In this assignment you will implement Hindley-Milner type inference, which represents the current ``best practice'' for flexible static typing. The assignment has two purposes:

- To help you develop a deep understanding of type inference
- To help you continue to build your ML programming skills

**U.** Test cases for unification. [6 points]

Submit three test cases for unification. At least two of these test
cases should be for types that have no unifier.
Assuming that *we provide a function*
`unifyTest : ty * ty -> answer`,
put your test cases in file `utest.sml` as three successive
calls to `unifyTest`.
Do *not* define `unifyTest` yourself.

Here is a sample `utest.sml` file:

val _ = unifyTest (TYVAR "a", TYVAR "b") val _ = unifyTest (CONAPP (TYCON "list", [TYVAR "a"]), TYCON "int") val _ = unifyTest (TYCON "bool", TYCON "int")Naturally, you will supply your own test cases.

**T.** Test cases for type inference. [6 points]

Submit three test cases for type inference. At least two of these test
cases should be for terms that fail to type check.
Each test case should be a top-level item for uML.
Put your test cases in a file `ttest.uml`.
Here is a sample `ttest.uml` file:

(val weird (lambda (x y z) (cons x y z))) (+ 1 #t) (lambda (x) (cons x x))Naturally, you will supply your own test cases.

For the remaining problems, here is a point breakdown with some additional remarks and suggestions.

- Exercises 1 and 2 [9 points].

These exercises explore some implications of type inference.

- Implement unification [25 points].

Complete Exercise 6 on page 283 of Ramsey and Kamin. Be sure your unifier produces the correct result on our three test cases and also on your three test cases.

This problem is probably the most difficult part of the assignment, and you are well advised to show your unification code to the course staff before proceeding with type inference.Hints: Read the

**Unification**section on pages 268–269. Be careful when you unify a list that you use all the information you compute, and that you use it as soon as possible. You'll be passing subsitutions like mad. It may be easiest to unify the tails first, then the heads. For ideas, you might want to look at the`typesof`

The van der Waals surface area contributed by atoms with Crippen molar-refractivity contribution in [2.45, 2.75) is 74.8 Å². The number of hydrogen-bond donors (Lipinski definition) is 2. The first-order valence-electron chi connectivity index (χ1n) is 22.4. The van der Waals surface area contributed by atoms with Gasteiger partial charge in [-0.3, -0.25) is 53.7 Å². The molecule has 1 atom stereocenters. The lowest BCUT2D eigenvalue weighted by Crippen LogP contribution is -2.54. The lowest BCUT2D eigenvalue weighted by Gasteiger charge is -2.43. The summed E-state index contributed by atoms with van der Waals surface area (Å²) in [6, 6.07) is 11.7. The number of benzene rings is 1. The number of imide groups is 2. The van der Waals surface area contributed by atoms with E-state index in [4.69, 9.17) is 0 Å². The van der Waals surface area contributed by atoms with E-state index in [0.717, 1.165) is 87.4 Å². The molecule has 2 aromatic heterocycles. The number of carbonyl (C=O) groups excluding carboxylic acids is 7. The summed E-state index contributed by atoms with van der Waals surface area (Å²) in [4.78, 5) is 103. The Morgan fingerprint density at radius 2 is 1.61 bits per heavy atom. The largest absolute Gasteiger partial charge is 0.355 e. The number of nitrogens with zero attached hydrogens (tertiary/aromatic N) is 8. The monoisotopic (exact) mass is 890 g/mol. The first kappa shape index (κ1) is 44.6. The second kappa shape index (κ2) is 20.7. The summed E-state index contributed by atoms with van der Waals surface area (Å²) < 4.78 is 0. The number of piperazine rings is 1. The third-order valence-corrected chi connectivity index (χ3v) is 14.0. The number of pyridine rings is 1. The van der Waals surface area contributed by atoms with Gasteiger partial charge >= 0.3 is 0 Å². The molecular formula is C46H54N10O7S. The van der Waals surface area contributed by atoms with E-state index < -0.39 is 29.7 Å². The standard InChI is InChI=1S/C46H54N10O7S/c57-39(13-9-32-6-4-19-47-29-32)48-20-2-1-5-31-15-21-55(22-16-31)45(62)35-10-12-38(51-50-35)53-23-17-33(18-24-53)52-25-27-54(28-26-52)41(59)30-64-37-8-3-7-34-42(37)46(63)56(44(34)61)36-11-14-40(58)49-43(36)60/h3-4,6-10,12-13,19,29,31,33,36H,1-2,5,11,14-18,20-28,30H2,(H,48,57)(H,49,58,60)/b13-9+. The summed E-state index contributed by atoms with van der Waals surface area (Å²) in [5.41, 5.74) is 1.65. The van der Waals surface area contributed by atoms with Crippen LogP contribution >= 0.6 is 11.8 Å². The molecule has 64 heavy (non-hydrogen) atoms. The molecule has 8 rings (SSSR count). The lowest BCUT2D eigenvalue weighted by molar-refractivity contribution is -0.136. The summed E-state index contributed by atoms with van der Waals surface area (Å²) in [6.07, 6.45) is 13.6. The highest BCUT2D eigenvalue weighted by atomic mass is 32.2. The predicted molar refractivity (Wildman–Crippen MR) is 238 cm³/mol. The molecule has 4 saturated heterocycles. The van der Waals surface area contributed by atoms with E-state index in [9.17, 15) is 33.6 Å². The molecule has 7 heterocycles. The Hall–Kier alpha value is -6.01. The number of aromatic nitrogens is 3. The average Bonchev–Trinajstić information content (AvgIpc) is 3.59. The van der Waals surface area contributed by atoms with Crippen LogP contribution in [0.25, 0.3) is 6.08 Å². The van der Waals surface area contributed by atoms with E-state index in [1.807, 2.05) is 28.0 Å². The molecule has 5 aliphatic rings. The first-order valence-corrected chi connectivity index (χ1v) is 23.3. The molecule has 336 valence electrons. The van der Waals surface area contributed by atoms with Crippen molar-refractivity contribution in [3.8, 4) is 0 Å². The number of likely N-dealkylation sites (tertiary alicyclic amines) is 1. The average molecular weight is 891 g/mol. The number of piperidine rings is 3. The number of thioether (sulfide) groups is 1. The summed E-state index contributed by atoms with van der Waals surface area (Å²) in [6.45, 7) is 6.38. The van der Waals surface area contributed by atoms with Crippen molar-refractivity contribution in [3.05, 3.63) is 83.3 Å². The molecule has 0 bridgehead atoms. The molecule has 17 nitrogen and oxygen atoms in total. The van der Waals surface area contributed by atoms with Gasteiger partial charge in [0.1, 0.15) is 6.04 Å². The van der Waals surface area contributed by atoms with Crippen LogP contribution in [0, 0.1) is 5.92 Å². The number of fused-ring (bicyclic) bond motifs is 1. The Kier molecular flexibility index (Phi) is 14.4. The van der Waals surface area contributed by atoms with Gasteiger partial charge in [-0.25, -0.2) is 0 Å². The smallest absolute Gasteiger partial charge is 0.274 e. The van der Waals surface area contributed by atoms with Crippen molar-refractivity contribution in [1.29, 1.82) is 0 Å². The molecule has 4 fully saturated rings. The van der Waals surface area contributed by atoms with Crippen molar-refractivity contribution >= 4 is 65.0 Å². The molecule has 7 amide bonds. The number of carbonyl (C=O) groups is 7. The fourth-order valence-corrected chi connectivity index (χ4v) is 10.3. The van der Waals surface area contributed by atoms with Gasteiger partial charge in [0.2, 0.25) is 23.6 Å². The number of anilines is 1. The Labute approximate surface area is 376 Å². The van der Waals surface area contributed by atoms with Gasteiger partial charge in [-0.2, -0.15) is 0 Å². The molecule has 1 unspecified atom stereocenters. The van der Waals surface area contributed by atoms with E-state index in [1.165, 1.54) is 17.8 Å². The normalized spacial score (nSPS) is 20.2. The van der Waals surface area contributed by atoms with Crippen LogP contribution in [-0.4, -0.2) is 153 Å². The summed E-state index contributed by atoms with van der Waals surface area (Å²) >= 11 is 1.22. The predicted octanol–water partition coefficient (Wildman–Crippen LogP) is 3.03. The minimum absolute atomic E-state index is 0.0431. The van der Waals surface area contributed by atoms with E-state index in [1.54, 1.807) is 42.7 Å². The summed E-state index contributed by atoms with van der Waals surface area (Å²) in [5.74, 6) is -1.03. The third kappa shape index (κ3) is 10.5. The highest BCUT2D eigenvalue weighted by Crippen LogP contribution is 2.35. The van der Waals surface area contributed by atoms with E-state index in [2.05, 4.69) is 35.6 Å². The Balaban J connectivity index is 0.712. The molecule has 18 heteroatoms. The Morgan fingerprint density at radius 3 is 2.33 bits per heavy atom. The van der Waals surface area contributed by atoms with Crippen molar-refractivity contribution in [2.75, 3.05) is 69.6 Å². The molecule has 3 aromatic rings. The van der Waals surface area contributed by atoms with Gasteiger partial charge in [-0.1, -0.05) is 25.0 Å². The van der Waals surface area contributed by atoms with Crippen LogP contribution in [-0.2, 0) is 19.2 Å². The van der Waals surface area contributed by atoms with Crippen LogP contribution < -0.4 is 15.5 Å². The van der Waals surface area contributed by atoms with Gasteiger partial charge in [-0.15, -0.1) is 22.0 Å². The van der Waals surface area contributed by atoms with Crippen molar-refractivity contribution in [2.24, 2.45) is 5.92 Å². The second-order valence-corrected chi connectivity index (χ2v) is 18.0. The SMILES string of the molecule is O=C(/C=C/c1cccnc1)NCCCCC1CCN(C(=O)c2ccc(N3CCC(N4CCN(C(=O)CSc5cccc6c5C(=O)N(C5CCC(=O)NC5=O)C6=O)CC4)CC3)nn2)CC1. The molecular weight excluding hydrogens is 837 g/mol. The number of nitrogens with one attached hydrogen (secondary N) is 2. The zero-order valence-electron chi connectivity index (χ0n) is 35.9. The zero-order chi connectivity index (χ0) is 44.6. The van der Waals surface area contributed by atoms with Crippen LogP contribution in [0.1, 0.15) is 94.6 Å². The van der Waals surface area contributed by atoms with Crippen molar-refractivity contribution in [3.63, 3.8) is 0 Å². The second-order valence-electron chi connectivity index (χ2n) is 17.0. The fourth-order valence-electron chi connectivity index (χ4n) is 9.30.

function in Ramsey and Kamin. - Plan for type inference [12 points].

Complete Exercise 5 on page 283 of Ramsey and Kamin. - Implement type inference [30 points].

Complete Exercise 8 in Ramsey and Kamin. - New primitives [12 points].

Complete Exercise 9 in Ramsey and Kamin.

This is one assignment where it pays to run a lot of tests, of both
good and bad definitions.
*The most effective test of your algorithm is not that it
properly assign types to correct terms, but that it reject ill-typed
terms.*
This assignment is your best chance to earn the large bonuses available by
finding bugs in the instructor's code.
I have posted a
functional topological sort that
makes an interesting test case.

Incidentally, if you call your interpreter `ml.sml`, you can
build a standalone version in `a.out` by running
`mosmlc ml.sml`
or a faster version in `ml` by running `mlton-compiler ml.sml`.

**Type soundness (very difficult)**.
Available only to students who have *not* taken CS 256:

```
Prove that the uML interpreter never raises
````BugInTypeInference`

.
That is, prove that well-typed uML programs don't go wrong.

I'll accept such a proof at any time during the term, not just in time
for this homework.
Doing this extra credit correctly will almost certainly make a
difference to your final course grade (unless you're already on track
for an A).
The *real* test of your interpreter is that
it should reject incorrect definitions.
You should prepare a dozen or so top-level items that should not type check,
and make sure they don't.
For example:

(val bad (lambda (x) (cons x x))) (val bad (lambda (x) (cdr (pair x x))))Pick your toughest three test cases to submit for problem T.

Your solutions are going to be evaluated automatically. We must be able to compile your solution in Moscow ML by typing, e.g.,

`mosmlc ml.sml`

If there are errors in this step, we will not grade your solution.
Also, if you have defined any new exceptions, make sure they are
handled. It's not acceptable for your interpreter to crash with an
unhandled exception just because some code didn't type-check.